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In the summer of 2008 the Chinese were worried about rain. They were set to host the Summer Olympics that year, and they wanted clear skies. Surely clear skies, they must have thought, would show the world that China had arrived. So they outfitted a small army (50,000 men) with artillery pieces and rocket launchers (over 10,000 of them) and proceeded to make war on the heavens. The idea was to "seed" clouds with silver iodide before they got to Beijing and rained on the Chinese parade. Or maybe the idea was to frighten the rain gods. Who knows? In any case, none of it worked: the massive, loud, and surely expensive operation had, according to most experts, no measurable effect on the weather around the Chinese capital.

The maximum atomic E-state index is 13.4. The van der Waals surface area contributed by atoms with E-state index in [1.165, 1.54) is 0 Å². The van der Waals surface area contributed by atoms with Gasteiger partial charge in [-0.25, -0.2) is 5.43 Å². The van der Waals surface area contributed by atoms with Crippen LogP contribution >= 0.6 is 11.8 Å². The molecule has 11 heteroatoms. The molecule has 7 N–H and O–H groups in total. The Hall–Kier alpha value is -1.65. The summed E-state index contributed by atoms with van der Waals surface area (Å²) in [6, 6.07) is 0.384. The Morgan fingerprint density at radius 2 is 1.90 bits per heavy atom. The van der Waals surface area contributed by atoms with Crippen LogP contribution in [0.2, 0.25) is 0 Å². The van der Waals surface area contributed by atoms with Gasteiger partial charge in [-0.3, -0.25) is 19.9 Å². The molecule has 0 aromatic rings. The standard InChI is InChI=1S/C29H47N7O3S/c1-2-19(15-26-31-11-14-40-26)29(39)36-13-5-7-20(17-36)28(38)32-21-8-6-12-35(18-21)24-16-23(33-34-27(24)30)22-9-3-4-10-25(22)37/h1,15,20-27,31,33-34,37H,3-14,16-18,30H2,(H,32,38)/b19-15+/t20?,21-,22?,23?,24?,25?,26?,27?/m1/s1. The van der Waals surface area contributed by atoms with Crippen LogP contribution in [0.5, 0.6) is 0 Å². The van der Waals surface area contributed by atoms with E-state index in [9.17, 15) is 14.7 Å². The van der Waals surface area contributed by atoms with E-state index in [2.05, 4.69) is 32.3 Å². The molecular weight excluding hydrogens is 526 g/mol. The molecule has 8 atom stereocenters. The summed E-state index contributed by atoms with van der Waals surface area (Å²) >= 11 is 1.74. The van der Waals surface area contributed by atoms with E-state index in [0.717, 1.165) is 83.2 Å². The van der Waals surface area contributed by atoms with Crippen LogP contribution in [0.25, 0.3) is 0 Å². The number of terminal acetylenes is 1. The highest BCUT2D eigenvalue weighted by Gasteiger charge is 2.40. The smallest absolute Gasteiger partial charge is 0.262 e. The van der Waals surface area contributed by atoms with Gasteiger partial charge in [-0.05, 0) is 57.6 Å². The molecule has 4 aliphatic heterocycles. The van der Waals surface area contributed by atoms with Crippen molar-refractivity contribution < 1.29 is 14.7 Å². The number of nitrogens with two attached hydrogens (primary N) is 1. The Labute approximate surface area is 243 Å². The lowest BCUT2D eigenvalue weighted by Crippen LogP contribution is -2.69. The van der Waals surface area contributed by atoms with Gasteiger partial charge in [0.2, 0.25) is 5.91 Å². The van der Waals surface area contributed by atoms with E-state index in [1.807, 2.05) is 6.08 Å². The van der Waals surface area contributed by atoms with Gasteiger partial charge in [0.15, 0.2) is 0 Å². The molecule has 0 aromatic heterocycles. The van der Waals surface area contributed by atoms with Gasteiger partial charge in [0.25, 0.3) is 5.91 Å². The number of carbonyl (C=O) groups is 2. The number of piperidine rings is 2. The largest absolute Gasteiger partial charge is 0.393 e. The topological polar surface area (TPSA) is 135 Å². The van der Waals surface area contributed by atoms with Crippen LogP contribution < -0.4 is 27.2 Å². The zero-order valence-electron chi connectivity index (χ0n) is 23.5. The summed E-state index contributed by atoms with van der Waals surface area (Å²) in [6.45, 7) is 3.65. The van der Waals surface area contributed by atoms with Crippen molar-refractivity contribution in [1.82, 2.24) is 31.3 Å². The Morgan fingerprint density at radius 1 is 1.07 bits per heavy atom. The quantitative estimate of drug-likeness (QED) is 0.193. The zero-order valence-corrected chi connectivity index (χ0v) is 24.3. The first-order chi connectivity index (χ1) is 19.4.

You might say you can't blame them for trying. But according to James Rodger Fleming, you can. In his incisive new book Fixing the Sky: The Checkered History of Weather and Climate Control (Columbia UP, 2010), Fleming shows that although people have always dreamed of controlling the weather, and many have tried to do so, no one has ever succeeded. The reason is simple: the atmosphere of the Earth is not like your refrigerator or oven. It's just too big and complex to be man-handled by any known or even realistically imagined technology. But, as Fleming demonstrates, there are always desperate people who refuse to accept this intuitive fact. So we are presented with a gallery of rain-making mountebanks, charlatans, and swindlers ever-ready to part rain-seeking fools and their rain-seeking money. In Fleming's excellent telling, the story is entertaining though a bit sad. It's sadder still that the weather-controlling con is still being run by seemingly well-intentioned people who claim they can "fix" global warming by means of some outsized, outrageous, and out-of-this-world engineering scheme. Fleming, who both knows the science and has looked at the history, is more than dubious. The only way we can "fix" the sky is to leave it alone and hope for the best. It turns out, however, that leaving the sky alone is hard. It's actually easier to attack it, proclaim victory, and continue as before. Just ask the Chinese.
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